Literary Analysis Of Walt Whitman's Song Of Myself

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“Do I contradict myself?/Very well then I contradict myself,/(I am large, I contain multitudes.)” There is no doubt that Walt Whitman is one of the most timeless and classic writers from American history. His large influence on the free verse form of poetry paved the way for modern poets to come. His poems reflected his transcendentalist thoughts and great love for the relatively young country America. Walt Whitman wrote with a spirit that tried to define what it meant to be American at the time. When one thinks of Whitman, the first piece to come to mind more often than not is “Song of Myself.” It is a classic piece that has been referenced and quoted in young adult literature today, such as John Green’s novel Paper Towns. This poem examines …show more content…
The speaker then faces home again and feels that the place he or she is in is the right place. Yet the poem ends with a sense of doubt: “(But where is what I started for so long ago?/And why is it yet unfound?)” These lines imply that while the speaker feels joy at being American, he or she is still unsure of what exactly it means to be that, an American. The use of parentheses puts these lines almost as an afterthought, or perhaps a sense of shame the speaker feels at doubting his or her home, at wondering if it is as right as the speaker would like to …show more content…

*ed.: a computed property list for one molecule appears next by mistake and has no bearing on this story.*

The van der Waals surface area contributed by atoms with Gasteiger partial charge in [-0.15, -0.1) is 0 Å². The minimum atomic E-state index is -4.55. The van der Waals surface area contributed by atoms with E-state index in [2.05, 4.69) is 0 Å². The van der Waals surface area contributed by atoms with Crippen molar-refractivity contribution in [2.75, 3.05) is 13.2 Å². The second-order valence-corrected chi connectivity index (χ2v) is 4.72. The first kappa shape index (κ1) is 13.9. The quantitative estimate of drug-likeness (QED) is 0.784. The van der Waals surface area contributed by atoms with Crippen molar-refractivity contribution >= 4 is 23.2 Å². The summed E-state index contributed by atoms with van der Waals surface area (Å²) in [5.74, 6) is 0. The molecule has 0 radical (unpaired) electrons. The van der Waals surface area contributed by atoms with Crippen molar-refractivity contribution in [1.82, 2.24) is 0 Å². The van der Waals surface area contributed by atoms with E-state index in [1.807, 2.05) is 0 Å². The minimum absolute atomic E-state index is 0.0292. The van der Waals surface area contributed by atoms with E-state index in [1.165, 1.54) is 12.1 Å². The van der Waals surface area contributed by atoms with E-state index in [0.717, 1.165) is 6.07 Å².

He is greatly speculated to be homosexual, and more recently, bisexual. To write so freely men loving men in the nineteenth century in a time when it was condemned and would be condemned for more than the next century was tremendously forward thinking. In an 1889 interview, he told the interviewer, “Sex, sex, sex: sex is the root of it all” (Walt Whitman - Lesbian, Gay, Bisexual, Transgender). His poem “A Woman Waits for Me” takes that idea literally. It is about reproducing for the good of the United States of America. In the last stanza of the poem, Whitman writes, “On you I graft the grafts of the best-beloved of me and America” and “I shall demand perfect men and women out of my love-spendings.” Even though he writes freely about loving men, in this poem, he writes of his belief of the importance of passing on the greatest traits to create new and worthy Americans, to prolong the life of the United

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